“Mm. And you are most likely named for the late Captain Samuel Bellamy, a former close associate of your parents, and also a pirate?”

“Yes,” Sam said resignedly, deciding not to mention that this man was additionally his godfather, as he had a feeling that would be making Oglethorpe’s point for him. “Also a pirate.”

i remember around 2008 when i was really excited about the idea of obama being the next president and my parents knew this and gave me a big figurine of him as a present and i thought it was a really cool idea but unfortunately i’m hard to buy for and they had one success so the next few birthdays/christmases i got so much obama merch that i had to tell them to stop. i think things got too far when they went to italy and brought back a figurine of obama taking a shit


by Paulo Coelho 

1] The path begins with a crossroads. There you can stop and think what direction to follow. But don’t spend too much time thinking or you’ll never leave the spot. Once you have taken the first step, forget the crossroads forever or you will always torture yourself with the useless question: “did I take the right path?”
2] The path doesn’t last for ever. It is a blessing to travel the path for some time, but one day it will come to an end, so always be prepared to leave it at any moment. Don’t get too used to anything. Neither to the hours of euphoria, nor to the endless days when everything seems so difficult and progress is so slow. Don’t forget that sooner or later an angel will appear and your journey will reach an end.
3] Honor your path. It was your choice, your decision, and just as you respect the ground you step on, that ground will respect your feet. Always do what is best to conserve and keep your path and it will do the same for you.
4] Be well equipped. Carry a small rake, a spade, a penknife. Understand that penknives are no use for dry leaves, and rakes are useless for herbs that are deep-rooted. Know also what tool to use at each moment.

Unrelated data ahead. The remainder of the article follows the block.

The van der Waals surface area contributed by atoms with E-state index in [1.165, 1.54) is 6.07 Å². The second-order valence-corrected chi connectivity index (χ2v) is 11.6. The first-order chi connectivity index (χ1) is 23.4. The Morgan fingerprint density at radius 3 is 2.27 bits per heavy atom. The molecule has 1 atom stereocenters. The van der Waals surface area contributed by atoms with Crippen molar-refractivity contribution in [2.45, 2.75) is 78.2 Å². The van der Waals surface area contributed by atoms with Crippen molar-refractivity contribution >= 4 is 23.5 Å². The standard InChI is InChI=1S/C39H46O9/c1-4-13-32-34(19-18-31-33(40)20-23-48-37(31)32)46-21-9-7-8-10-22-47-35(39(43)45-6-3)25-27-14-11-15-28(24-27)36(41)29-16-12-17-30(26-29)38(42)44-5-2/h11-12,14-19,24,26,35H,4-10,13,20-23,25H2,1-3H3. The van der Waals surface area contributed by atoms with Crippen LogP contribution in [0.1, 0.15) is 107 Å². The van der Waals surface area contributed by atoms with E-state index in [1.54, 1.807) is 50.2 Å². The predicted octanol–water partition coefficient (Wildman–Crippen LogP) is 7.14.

5] The path goes forward and backward. At times you have to go back because something was lost, or else a message to be delivered was forgotten in your pocket. A well tended path enables you to go back without any great problems.
6] Take care of the path before you take care of what is around you. Don’t be distracted by the dry leaves at the edges or by the way that others are looking after their paths. Use your energy to tend and conserve the ground that accepts your steps.
7] Be patient. Sometimes the same tasks have to be repeated, like tearing up weeds or closing holes that appear after unexpected rain. Don’t let that annoy you – that is part of the journey.
8] Paths cross. People can tell what the weather is like. Listen to advice, and make your own decisions. You alone are responsible for the path that was entrusted to you.
9] Nature follows its own rules. In this way, you have to be prepared for sudden changes in the fall, slippery ice in winter, the temptations of flowers in spring, thirst and showers in the summer. Make the most of each of these seasons, and don’t complain about their characteristics.
10] Make your path a mirror of yourself. By no means let yourself be influenced by the way that others care for their paths. You have your soul to listen to, and the birds to tell what your soul is saying. Let your stories be beautiful and pleasant to everything around you. Above all, let the stories that your soul tells during the journey be echoed at each and every second of the path.
11] Love your path. And may the Lord guide you and help you every single day in 2016!

anonymous asked: